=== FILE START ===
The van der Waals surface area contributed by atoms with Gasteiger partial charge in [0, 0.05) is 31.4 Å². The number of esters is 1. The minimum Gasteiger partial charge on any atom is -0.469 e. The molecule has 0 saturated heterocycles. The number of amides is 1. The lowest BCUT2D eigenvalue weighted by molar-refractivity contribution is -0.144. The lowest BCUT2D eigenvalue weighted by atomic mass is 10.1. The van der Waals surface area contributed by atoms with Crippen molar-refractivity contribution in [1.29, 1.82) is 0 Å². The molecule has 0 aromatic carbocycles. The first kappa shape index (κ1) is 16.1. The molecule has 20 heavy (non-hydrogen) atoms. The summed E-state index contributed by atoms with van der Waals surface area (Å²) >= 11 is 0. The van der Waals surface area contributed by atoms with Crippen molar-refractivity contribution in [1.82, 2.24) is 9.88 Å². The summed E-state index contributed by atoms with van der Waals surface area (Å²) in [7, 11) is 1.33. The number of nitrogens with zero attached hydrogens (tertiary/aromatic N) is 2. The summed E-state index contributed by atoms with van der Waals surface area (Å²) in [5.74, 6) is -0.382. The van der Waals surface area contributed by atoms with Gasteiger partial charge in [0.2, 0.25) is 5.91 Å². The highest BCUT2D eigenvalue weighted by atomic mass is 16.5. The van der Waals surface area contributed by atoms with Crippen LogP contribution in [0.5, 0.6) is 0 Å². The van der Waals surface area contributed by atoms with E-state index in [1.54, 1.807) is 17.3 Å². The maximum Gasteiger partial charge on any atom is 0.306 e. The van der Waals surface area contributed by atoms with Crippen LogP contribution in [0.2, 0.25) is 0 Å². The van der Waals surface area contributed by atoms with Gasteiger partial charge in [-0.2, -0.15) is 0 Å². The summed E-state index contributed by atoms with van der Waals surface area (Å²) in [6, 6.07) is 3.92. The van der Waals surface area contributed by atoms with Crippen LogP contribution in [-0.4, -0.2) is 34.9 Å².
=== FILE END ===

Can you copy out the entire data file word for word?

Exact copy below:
The van der Waals surface area contributed by atoms with Gasteiger partial charge in [0, 0.05) is 31.4 Å². The number of esters is 1. The minimum Gasteiger partial charge on any atom is -0.469 e. The molecule has 0 saturated heterocycles. The number of amides is 1. The lowest BCUT2D eigenvalue weighted by molar-refractivity contribution is -0.144. The lowest BCUT2D eigenvalue weighted by atomic mass is 10.1. The van der Waals surface area contributed by atoms with Crippen molar-refractivity contribution in [1.29, 1.82) is 0 Å². The molecule has 0 aromatic carbocycles. The first kappa shape index (κ1) is 16.1. The molecule has 20 heavy (non-hydrogen) atoms. The summed E-state index contributed by atoms with van der Waals surface area (Å²) >= 11 is 0. The van der Waals surface area contributed by atoms with Crippen molar-refractivity contribution in [1.82, 2.24) is 9.88 Å². The summed E-state index contributed by atoms with van der Waals surface area (Å²) in [7, 11) is 1.33. The number of nitrogens with zero attached hydrogens (tertiary/aromatic N) is 2. The summed E-state index contributed by atoms with van der Waals surface area (Å²) in [5.74, 6) is -0.382. The van der Waals surface area contributed by atoms with Gasteiger partial charge in [0.2, 0.25) is 5.91 Å². The highest BCUT2D eigenvalue weighted by atomic mass is 16.5. The van der Waals surface area contributed by atoms with Crippen LogP contribution in [0.5, 0.6) is 0 Å². The van der Waals surface area contributed by atoms with E-state index in [1.54, 1.807) is 17.3 Å². The maximum Gasteiger partial charge on any atom is 0.306 e. The van der Waals surface area contributed by atoms with Crippen LogP contribution in [0.2, 0.25) is 0 Å². The van der Waals surface area contributed by atoms with Gasteiger partial charge in [-0.2, -0.15) is 0 Å². The summed E-state index contributed by atoms with van der Waals surface area (Å²) in [6, 6.07) is 3.92. The van der Waals surface area contributed by atoms with Crippen LogP contribution in [-0.4, -0.2) is 34.9 Å².